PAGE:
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Why You Should Know What ISO Does

ISO is one of three factors which determine the exposure of a photo, along with aperture and shutter speed. To really get the most out of your photos, you need to know what all 3 do and how you can use them. Read this post to gain a more in depth knowledge of how to use your camera properly and start taking expert photos.

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Section 1 – What exactly is ISO?

The ISO (International Standards Organization) determines the sensitivity of the sensor in your camera which, in turn, affects the exposure of your photos. The ISO scale typically starts at 100 and continues to double from this point to the boundary of your camera’s capabilities: 100, 200, 400, 800, 1600, 3200, 6400, etc. with 1/3 stops in between.

The International Standards Organization are those responsible for setting this widely used standard and all you need to know is included in the information below:

Section 2 – How does ISO affect Exposure?

ISO is one of three determining factors of the exposure of a photo, along with aperture and shutter speed. These two affect the lens and exposure time respectively, with the ISO affecting the sensor (or film). To be more specific, the ISO determines how well exposed a photo will be by changing the sensitivity.

The ISO scale is similar to shutter speed in the sense that, when doubled, the exposure is also doubled; they are proportional to one another e.g. a low ISO number would give a low exposure and a high ISO would give a high exposure – much simpler then aperture.

This is much easier to demonstrate using actual photos as you can see in the slideshow below…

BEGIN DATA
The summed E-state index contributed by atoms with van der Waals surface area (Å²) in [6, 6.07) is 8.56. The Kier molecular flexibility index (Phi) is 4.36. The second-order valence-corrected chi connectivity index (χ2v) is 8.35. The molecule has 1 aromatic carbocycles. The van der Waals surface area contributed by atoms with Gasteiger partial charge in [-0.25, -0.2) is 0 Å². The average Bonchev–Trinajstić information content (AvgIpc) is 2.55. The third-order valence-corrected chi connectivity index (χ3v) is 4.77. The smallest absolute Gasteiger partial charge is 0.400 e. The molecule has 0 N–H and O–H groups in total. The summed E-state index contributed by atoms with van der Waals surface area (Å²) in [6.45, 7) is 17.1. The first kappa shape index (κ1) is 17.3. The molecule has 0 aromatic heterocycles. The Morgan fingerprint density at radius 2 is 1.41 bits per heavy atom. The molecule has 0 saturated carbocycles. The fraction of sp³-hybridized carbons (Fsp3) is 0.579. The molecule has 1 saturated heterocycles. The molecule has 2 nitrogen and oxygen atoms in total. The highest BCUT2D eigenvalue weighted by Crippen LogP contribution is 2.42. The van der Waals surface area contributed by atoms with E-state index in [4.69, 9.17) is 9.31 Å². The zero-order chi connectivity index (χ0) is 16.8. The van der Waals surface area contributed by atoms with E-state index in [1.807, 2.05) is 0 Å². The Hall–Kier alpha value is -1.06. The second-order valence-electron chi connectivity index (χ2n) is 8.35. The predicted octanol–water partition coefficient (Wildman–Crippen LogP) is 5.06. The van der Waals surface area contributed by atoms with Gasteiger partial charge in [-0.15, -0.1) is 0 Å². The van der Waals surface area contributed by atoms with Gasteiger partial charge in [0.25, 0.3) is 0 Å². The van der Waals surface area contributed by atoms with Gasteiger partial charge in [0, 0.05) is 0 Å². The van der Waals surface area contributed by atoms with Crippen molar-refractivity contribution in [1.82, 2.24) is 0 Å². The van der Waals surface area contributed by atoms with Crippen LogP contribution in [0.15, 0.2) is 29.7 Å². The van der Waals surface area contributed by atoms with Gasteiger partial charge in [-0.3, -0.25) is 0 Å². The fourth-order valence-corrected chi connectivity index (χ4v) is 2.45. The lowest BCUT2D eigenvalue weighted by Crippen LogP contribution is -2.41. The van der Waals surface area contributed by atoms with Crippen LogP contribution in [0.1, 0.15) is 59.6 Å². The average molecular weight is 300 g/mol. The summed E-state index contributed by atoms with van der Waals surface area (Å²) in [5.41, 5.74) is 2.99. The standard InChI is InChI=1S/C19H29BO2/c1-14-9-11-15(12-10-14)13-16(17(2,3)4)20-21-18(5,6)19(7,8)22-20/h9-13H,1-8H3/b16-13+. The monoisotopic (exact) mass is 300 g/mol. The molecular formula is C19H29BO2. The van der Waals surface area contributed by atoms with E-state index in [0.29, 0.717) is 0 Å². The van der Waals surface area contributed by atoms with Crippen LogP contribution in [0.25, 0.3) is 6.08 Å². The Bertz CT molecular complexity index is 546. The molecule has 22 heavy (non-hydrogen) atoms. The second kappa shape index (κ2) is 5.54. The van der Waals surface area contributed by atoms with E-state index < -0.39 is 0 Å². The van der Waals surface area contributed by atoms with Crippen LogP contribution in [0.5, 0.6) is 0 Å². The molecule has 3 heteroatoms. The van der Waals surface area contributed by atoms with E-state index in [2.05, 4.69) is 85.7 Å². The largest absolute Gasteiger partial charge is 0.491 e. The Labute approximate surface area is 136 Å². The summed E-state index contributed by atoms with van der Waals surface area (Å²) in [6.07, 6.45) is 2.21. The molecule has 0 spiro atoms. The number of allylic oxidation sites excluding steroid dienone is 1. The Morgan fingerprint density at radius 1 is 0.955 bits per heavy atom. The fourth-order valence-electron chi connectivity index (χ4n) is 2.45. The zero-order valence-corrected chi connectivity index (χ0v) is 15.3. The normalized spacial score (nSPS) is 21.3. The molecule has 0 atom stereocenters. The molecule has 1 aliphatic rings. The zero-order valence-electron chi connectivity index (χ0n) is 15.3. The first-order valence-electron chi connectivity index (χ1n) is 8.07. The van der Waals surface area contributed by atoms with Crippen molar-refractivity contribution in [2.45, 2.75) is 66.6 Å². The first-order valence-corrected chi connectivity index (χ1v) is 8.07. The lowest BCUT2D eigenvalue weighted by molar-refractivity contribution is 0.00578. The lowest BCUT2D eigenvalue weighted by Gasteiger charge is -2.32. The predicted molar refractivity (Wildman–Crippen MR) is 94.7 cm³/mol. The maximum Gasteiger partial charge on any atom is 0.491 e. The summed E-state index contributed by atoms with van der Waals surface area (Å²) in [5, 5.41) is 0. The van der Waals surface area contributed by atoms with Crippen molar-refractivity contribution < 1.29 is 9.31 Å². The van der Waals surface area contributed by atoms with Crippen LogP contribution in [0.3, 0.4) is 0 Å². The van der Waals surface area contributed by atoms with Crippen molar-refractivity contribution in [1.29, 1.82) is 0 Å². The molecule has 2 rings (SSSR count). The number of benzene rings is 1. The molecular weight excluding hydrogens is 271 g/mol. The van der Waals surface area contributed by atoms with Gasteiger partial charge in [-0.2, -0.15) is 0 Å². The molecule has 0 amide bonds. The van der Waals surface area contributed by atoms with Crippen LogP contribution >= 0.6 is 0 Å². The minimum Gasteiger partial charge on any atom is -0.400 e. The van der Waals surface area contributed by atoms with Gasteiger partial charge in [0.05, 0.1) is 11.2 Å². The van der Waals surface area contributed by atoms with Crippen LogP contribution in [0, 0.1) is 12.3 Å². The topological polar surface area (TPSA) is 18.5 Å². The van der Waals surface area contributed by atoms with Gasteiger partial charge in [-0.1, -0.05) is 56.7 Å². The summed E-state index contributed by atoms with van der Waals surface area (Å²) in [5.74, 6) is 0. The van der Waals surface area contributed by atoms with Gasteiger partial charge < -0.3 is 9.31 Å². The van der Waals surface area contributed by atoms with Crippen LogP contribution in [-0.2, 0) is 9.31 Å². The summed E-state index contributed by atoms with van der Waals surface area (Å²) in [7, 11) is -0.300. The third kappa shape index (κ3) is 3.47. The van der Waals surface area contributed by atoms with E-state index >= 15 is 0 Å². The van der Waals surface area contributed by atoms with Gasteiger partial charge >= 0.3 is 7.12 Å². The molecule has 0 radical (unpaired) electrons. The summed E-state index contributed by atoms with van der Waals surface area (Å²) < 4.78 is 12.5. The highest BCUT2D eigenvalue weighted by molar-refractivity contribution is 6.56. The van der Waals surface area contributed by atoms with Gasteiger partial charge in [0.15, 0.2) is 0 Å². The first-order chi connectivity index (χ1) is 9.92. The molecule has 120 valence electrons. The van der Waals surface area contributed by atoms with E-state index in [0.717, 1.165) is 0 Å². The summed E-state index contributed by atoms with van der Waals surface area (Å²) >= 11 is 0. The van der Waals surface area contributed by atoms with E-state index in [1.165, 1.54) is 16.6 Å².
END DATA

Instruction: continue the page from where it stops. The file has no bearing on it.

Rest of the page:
The photos are displayed in the following order: 100, 200, 400, 800, 1600, 3200. The aperture and shutter speed remain constant throughout these photos, with only the ISO changing, so that you can clearly see it’s effect on a photo.

The ideal exposure is shown in the fourth photo which was taken at ISO 800.

100
200
400
800
1600
3200

As you may have noticed by now, nothing affects the exposure in one single way; there are consequences to using different ISO’s.

Section 3 – How does ISO affect the quality of photos?

As a general rule, the lower the number, the better the quality of the photo. By doubling the ISO, you’re effectively doubling the exposure taken by the camera and, in turn, doubling the digital noise. This noise reduces the detail of a photo by making the image appear grainy and uneven.

Lower number = Lower sensitivity = Finer quality photos

To best demonstrate how ISO affects the quality of the image, I’ve taken another series photos and displayed them below. For the purpose of this experiment, I have changed the shutter speed and aperture of each photo rather than simply changing the ISO. This is to give even exposure making it easier to compare the difference in quality.

The photos are displayed in the following order: 100, 200, 400, 800, 1600, 3200.

iso-vs-noise-1-600
iso-vs-noise-2-600
iso-vs-noise-3-600
iso-vs-noise-4-600
iso-vs-noise-5-600
iso-vs-noise-6-600

As you can see, the higher the number, the stronger the unsightly noise becomes. There is noise reduction software that can help to correct this but you’ll find that this only really “smooths out” the noise, which can result in an airbrushed effect on faces, reducing the detail in a photo as shown below (cropped to 1% of actual image).

Clearly it has it’s uses but should be used in moderation and with consideration as to what the photo is being used for.

Cameras with larger sensors handle noise better as they allow more light into the photo but, as technology improves, the difference between sensor size and noise is reducing – what used to be a big problem is much less of a one now in high quality cameras.

All cameras are different so I suggest taking yours into low light conditions in order to discover the maximum ISO that you’d be comfortable using.